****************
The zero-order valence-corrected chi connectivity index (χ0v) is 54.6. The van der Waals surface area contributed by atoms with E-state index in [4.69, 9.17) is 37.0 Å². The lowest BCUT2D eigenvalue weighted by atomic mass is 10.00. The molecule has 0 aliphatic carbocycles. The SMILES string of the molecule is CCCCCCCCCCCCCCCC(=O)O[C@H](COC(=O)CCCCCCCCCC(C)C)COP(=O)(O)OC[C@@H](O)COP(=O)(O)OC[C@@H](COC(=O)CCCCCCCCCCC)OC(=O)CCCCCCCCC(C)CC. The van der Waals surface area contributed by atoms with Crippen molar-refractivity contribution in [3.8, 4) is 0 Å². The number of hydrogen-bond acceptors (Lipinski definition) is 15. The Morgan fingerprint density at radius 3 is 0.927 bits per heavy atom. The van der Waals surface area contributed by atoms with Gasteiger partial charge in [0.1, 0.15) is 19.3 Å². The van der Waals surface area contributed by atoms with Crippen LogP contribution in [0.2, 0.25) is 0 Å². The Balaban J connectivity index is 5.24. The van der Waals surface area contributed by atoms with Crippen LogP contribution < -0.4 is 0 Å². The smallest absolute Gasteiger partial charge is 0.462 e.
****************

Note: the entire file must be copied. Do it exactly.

The zero-order valence-corrected chi connectivity index (χ0v) is 54.6. The van der Waals surface area contributed by atoms with E-state index in [4.69, 9.17) is 37.0 Å². The lowest BCUT2D eigenvalue weighted by atomic mass is 10.00. The molecule has 0 aliphatic carbocycles. The SMILES string of the molecule is CCCCCCCCCCCCCCCC(=O)O[C@H](COC(=O)CCCCCCCCCC(C)C)COP(=O)(O)OC[C@@H](O)COP(=O)(O)OC[C@@H](COC(=O)CCCCCCCCCCC)OC(=O)CCCCCCCCC(C)CC. The van der Waals surface area contributed by atoms with Crippen molar-refractivity contribution in [3.8, 4) is 0 Å². The number of hydrogen-bond acceptors (Lipinski definition) is 15. The Morgan fingerprint density at radius 3 is 0.927 bits per heavy atom. The van der Waals surface area contributed by atoms with Gasteiger partial charge in [0.1, 0.15) is 19.3 Å². The van der Waals surface area contributed by atoms with Crippen LogP contribution in [0.2, 0.25) is 0 Å². The Balaban J connectivity index is 5.24. The van der Waals surface area contributed by atoms with Crippen LogP contribution < -0.4 is 0 Å². The smallest absolute Gasteiger partial charge is 0.462 e.